Inland Revenue has also indicated that more tax governance questions can be expected as part of routine tax reviews and investigations.

What you need to be thinking about

For a start, don’t assume your business is immune from having to consider tax governance.

Either because of its size or complexity, or simply because you don’t expect Inland Revenue to get around to asking your business. In our experience with Inland Revenue compliance campaigns, the target population tends to increase over time. And with a new IT system and enhanced data analysis capability, Inland Revenue’s tool kit has expanded considerably.

While there is no “one size fits all approach” to tax governance, Inland Revenue has emphasised the need for all businesses to have at least some documentation on tax risks. Whether this is “on a page” or a detailed tax manual will depend on the nature and complexity of your business. Doing nothing, however, is not an option.

Having tax governance documentation is the starting, not the end, point.

While having a robust tax strategy is an important first step as this sets out Board and management expectations/understandings around how tax will be managed, equally important are the controls to manage tax risks in the business and testing to confirm they are working as intended. The latter was a key deficiency identified in the questionnaire responses. It’s the old adage – “its not what you say that matters, but what you actually do (or don’t do)”.

And the governance focus should not be limited to income tax. GST, employer tax obligations, and withholding tax should not be overlooked, particularly as these tend to be largely systems driven processes that once set can be forgotten about. Regular tax health checks and reviews can prevent costly and cumulative errors, as well as signalling that tax governance has been considered holistically.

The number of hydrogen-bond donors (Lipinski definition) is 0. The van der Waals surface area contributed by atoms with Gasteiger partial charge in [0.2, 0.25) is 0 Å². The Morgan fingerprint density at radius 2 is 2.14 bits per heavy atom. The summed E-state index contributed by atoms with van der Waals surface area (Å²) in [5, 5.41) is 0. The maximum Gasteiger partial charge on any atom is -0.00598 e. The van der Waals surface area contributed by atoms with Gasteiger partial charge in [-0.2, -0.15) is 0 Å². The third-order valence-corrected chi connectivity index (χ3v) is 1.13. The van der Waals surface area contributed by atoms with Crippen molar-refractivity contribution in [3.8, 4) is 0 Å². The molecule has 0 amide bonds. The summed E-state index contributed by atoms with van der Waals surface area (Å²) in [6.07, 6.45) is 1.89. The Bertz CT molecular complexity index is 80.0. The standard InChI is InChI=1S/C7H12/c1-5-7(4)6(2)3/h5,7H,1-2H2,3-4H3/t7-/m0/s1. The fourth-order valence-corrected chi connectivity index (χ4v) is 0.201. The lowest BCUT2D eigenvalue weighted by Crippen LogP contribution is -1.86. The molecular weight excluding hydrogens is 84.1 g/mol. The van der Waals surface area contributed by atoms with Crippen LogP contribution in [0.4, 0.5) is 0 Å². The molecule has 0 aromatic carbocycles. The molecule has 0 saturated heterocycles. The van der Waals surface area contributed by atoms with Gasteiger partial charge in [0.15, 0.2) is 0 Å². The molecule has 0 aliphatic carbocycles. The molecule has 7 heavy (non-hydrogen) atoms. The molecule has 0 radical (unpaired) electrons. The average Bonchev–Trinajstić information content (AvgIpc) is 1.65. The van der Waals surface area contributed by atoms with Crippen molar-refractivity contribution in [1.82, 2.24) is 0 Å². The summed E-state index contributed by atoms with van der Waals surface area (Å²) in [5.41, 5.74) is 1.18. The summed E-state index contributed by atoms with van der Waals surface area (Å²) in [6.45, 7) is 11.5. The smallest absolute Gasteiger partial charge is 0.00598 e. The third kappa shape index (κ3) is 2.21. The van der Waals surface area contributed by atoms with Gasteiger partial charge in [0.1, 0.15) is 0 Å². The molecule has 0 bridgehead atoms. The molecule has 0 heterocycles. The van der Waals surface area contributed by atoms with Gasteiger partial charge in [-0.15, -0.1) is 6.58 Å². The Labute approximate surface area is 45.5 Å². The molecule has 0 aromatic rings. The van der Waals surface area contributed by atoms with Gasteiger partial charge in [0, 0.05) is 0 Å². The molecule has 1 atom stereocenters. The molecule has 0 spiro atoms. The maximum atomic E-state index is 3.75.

Don’t expect to simply roll out “generic” governance documentation (including from another jurisdiction) and have it accepted by Inland Revenue.

For foreign owned businesses, the tax strategy and tax control frameworks need to be appropriate for your local operations and consider the New Zealand tax landscape. Generic “cookie cutter” tax governance documentation will not be fit for purpose. Similarly, don’t expect your New Zealand documentation to be accepted offshore.

Are you managing tax risks in the most efficient manner?

Setting aside the regulatory, financial, and reputational risk from getting tax wrong, have you thought about the business impact of how your tax function is currently operating?

For many businesses, tax will be part of the general finance function, rather than a specialist skillset. In the case of some foreign owned businesses, the responsibility for New Zealand tax may sit in a foreign finance team.

Do current arrangements accurately reflect the sophistication and complexity of your New Zealand business operations? Are there time and cost savings for the business from outsourcing some, or all, of the New Zealand tax function to local specialists? Are you getting appropriate tax signoffs prior to key transactions? 

As well as effective tax risk management, there may be sound business reasons for looking at how your tax function is structured and whether this is being optimised.


If you have any questions about tax governance and how this can be optimised for your business, please get in contact with us.